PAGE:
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Yellow Fever


Yellow Fever Facts:

Though Yellow Fever is currently only found in Africa and South America, it still greatly impacts those areas and is an issue of consideration for anyone traveling to regions that have a history of Yellow Fever. Fever is a flavivirus and is transmitted by the Yellow Fever mosquito, Aedes aegypti. For over 60 years there has been an effective vaccine available, but even so, the cases of Yellow Fever have been increasing.

Infection with the Yellow Fever virus will not have any symptoms for three to six days. Some people infected will continue to show no, or minimal symptoms to the infection. Most cases however will experience the “acute phase” of the disease, which is characterized by fever, muscle pain, headache, shivers, loss of appetite, nausea and/or vomiting. This phase typically last three to four days and most cases will then make recovery.

Fifteen percent of infections will continue from the 'acute phase' into the 'toxic phase'. This occurs within 24 hours as the disease is affecting the body quickly and severely. Rapid development of jaundice (yellowing of the skin and whites of the eyes) occurs along with fever, abdominal pain and vomiting. Bleeding from the mouth, nose, eyes and/or stomach can accompany this phase and will lead to blood appearing in the vomit and feces. This characteristic of Yellow Fever is attributed with one of its common names, Black Vomit. Deterioration of kidney function follows, though this can be minor to complete kidney failure. 50% of the patients that enter the 'toxic phase' will die within 10-14 days. For those whom survive, it is without significant organ damage.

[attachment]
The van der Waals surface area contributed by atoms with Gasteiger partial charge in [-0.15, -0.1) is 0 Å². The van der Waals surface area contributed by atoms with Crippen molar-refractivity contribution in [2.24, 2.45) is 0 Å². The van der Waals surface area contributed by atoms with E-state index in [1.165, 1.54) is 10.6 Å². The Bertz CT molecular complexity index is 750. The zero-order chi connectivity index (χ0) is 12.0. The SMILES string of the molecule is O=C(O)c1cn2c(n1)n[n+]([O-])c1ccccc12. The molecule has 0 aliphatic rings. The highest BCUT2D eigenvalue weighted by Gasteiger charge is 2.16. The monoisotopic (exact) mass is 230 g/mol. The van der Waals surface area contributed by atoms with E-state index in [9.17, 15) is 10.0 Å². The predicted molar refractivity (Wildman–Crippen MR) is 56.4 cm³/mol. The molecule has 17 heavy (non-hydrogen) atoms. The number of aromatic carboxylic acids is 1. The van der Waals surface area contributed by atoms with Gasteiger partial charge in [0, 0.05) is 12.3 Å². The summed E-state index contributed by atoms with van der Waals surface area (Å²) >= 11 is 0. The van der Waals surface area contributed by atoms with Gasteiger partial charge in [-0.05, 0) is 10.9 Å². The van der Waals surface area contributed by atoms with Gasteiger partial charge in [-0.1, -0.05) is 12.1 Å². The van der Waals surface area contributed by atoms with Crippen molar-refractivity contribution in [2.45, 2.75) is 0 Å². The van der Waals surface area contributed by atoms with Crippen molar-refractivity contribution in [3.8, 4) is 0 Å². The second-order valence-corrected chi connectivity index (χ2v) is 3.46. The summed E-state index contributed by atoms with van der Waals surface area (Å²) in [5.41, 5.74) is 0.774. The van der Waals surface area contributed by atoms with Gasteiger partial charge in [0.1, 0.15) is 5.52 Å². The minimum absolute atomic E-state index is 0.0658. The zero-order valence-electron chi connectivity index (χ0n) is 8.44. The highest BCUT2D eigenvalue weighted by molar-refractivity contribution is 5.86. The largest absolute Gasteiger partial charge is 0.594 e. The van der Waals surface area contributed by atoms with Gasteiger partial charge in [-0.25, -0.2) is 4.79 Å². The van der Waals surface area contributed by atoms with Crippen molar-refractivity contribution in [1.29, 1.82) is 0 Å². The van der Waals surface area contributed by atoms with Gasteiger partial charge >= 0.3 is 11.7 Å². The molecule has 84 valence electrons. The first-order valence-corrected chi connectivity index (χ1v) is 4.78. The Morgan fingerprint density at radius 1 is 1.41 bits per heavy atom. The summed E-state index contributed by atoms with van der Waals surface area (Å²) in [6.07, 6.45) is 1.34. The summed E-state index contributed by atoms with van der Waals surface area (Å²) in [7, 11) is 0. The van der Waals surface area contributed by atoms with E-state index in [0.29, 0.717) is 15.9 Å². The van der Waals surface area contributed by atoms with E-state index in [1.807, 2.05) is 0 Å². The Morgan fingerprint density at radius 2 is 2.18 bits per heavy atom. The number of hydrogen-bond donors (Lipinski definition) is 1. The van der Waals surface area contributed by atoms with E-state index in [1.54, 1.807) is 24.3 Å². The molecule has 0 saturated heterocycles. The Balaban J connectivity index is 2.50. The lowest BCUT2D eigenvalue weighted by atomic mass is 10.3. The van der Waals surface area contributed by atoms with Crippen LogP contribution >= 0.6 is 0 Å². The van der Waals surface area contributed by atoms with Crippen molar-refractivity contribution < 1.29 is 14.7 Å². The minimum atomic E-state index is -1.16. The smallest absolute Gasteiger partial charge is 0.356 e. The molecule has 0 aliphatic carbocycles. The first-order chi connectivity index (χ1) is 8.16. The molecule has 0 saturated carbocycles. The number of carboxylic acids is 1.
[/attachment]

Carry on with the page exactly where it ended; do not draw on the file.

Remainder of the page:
Yellow Fever is hard to identify and diagnose, so underreporting undoubtedly occurs. It is estimated that there are about 200,000 cases, with 30,000 deaths occurring, annually from Yellow Fever.

Though there is not any specific treatment of this disease there is a safe and effective vaccine. The vaccine provides immunity in about one week for 95% of people vaccinated and is effective for 10 years (and possibly provides lifelong protection).

Continuing Risk:

In some areas of Africa and South America the virus is constantly present at an endemic stage (low level of infection) and the virus can regularly amplify into epidemic levels. Since the 1900s, outbreaks of Yellow Fever have not occurred in Europe, the Caribbean Islands, or Central and North America. But history has shown that these regions have seen outbreaks before and experience indicates that the potential for future outbreaks still do exist.